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SNCF warned of safety fears before train crash

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SNCF warned of safety fears before train crash
The defective 'fishplate' which caused a fatal derailment at Brétigny-sur-Orge, near Paris on July 12th. SNCF is accused of dismissing safety fears in 2010. Photos: SNCF/Da Costa/AFP
13:38 CEST+02:00
France's national rail provider SNCF faced accusations on Thursday that it had in 2010 dismissed concerns from a retired engineer about the poor state of the tracks at Brétigny-sur-Orge, where six people were killed last Friday when a packed intercity train derailed.

Christian Brochet, a retired 77-year-old engineer from the town of Brétigny-sur-Orge, where last week's fatal crash took place, wrote to France's national rail operator SNCF almost three years ago, warning them that track conditions at the local train station could cause a “catastrophe", French daily Le Parisien revealed on Thursday.

SNCF responded three months later reassuring Brochet; “There is no safety risk.”

In the letter, dated November 25th 2010 and shown to French daily Le Parisien on Thursday, Brochet writes: “The other day, to my astonishment, I noticed 36 faults with the binding of the track closest to me,” referring to track 2, which is next to track 1, where Friday’s derailment took place.

The former engineer also pointed out that on a 100-metre stretch of the track, a few dozen large bolts, which fix the rail to the sleepers, were loose, broken, or missing.

“This track is largely used by RER trains that don’t pass through the station too quickly, but high-speed trains do also use it,” he added.

“So – where is the maintenance that should ensure good service and safety? What I saw was only a small section of the track. What am I to think about the rest of the network?” Brochet asked.

No maintenance fault

Le Parisien reports that three months later, on February 15th 2011, SNCF responded in a letter to Brochet in which they dismissed his safety fears.

“I have to assure you there is no maintenance fault in this area,” the rail provider wrote.

“Its condition is known to us, has been monitored, and conforms to all standards. There is no safety risk,” the letter claimed, before stating, however, that "works were planned to restore the effectiveness of connections".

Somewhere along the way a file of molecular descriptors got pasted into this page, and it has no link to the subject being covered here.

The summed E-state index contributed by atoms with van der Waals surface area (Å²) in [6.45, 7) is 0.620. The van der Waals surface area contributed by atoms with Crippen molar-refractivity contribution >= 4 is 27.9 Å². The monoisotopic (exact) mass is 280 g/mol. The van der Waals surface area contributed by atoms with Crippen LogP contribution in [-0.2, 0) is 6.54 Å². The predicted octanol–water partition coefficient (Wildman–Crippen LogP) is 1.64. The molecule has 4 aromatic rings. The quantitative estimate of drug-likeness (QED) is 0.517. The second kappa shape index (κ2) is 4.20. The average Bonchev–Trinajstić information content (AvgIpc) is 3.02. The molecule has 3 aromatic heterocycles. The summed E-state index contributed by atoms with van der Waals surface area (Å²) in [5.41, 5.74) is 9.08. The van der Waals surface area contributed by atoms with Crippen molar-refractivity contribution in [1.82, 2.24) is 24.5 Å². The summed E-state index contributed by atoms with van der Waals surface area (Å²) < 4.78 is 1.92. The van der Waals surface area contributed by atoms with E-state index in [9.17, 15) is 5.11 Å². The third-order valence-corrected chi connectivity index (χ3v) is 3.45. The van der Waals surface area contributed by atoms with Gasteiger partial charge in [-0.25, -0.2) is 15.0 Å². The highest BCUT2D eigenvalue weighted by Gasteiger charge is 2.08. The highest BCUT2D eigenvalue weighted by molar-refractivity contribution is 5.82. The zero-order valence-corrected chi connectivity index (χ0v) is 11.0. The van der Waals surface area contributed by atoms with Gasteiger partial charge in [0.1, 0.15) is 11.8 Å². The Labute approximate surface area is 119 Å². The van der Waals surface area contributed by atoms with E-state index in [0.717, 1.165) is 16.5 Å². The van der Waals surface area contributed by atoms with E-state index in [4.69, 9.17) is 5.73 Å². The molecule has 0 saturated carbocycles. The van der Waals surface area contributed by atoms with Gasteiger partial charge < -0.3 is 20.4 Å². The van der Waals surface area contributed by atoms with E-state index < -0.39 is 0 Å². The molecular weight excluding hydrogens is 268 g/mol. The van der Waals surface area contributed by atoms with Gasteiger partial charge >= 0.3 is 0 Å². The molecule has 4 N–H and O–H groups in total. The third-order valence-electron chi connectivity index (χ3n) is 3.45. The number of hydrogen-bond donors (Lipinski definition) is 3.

Shocked by the response of SNCF, Brochet sent a follow-up letter on February 25, 2011 warning the rail provider, in chillingly prescient terms, what might happen.

“The absence of screwed-in connections that I observed constitutes a serious error and could lead to a catastrophe,” he wrote in his second letter.

'It doesn't take an expert to notice a missing screw'

As Brochet had feared, that catastrophe occurred, albeit on a different track, at Brétigny-sur-Orge, on July 12th, when a train travelling from Paris to Limoges derailed on track 1, killing six people, including a couple aged in their 80s, and injuring dozens more.

The next day, SNCF chief Guillaume Pépy said the accident had been caused by a connecting bar that had come loose at a rail switch at the station.

Pierre Izard, the SNCF's general manager for infrastructure said the joint bar "broke away, it became detached and came out of its housing."

Speaking to Le Parisien on Thursday, Brochet insisted his judgement was accurate at the time, pointing out that he himself had run a business in the Paris region for years, producing metal parts for use by SNCF.

“I know off by heart every element that makes up a train track,” he added.

“SNCF’s letter proves they knew the track was in a bad state. The lack of maintenance was as plain as the nose on your face,” said Brochet.

“It doesn’t take an expert to see that a screw is missing,” he added

'Regulations scrupulously followed'

A spokesman for SNCF declined to comment to The Local on Thursday, but a separate spokesman told Le Parisien that the number of faulty attachments noticed by Brochet in 2010 wasn’t enough to justify taking immediate action.

“There are 666 of these attachments along the length of track 2 at Brétigny,” said the spokesman.

“Christian Brochet saw 36 that he considers faulty. So that gives us 11 percent faulty equipment. The standards clearly state that immediate intervention is required when 30 percent of attachments are observed to be faulty,” the spokesman added.

“The regulations, therefore, were scrupulously respected,” he concluded.

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